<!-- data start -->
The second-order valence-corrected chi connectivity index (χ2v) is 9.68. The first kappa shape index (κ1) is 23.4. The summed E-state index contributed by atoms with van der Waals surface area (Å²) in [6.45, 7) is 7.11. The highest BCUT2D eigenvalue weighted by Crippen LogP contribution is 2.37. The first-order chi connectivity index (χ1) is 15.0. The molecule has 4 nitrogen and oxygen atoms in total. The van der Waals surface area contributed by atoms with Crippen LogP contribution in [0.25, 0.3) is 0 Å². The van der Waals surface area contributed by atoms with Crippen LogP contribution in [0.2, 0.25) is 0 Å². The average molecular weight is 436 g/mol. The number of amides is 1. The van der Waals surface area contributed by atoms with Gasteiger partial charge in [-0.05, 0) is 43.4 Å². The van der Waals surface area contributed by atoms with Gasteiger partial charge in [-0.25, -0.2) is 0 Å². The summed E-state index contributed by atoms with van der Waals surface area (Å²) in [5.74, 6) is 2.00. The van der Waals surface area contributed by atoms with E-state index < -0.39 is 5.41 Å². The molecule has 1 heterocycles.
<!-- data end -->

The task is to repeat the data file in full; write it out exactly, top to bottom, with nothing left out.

The second-order valence-corrected chi connectivity index (χ2v) is 9.68. The first kappa shape index (κ1) is 23.4. The summed E-state index contributed by atoms with van der Waals surface area (Å²) in [6.45, 7) is 7.11. The highest BCUT2D eigenvalue weighted by Crippen LogP contribution is 2.37. The first-order chi connectivity index (χ1) is 15.0. The molecule has 4 nitrogen and oxygen atoms in total. The van der Waals surface area contributed by atoms with Crippen LogP contribution in [0.25, 0.3) is 0 Å². The van der Waals surface area contributed by atoms with Crippen LogP contribution in [0.2, 0.25) is 0 Å². The average molecular weight is 436 g/mol. The number of amides is 1. The van der Waals surface area contributed by atoms with Gasteiger partial charge in [-0.05, 0) is 43.4 Å². The van der Waals surface area contributed by atoms with Gasteiger partial charge in [-0.25, -0.2) is 0 Å². The summed E-state index contributed by atoms with van der Waals surface area (Å²) in [5.74, 6) is 2.00. The van der Waals surface area contributed by atoms with E-state index < -0.39 is 5.41 Å². The molecule has 1 heterocycles.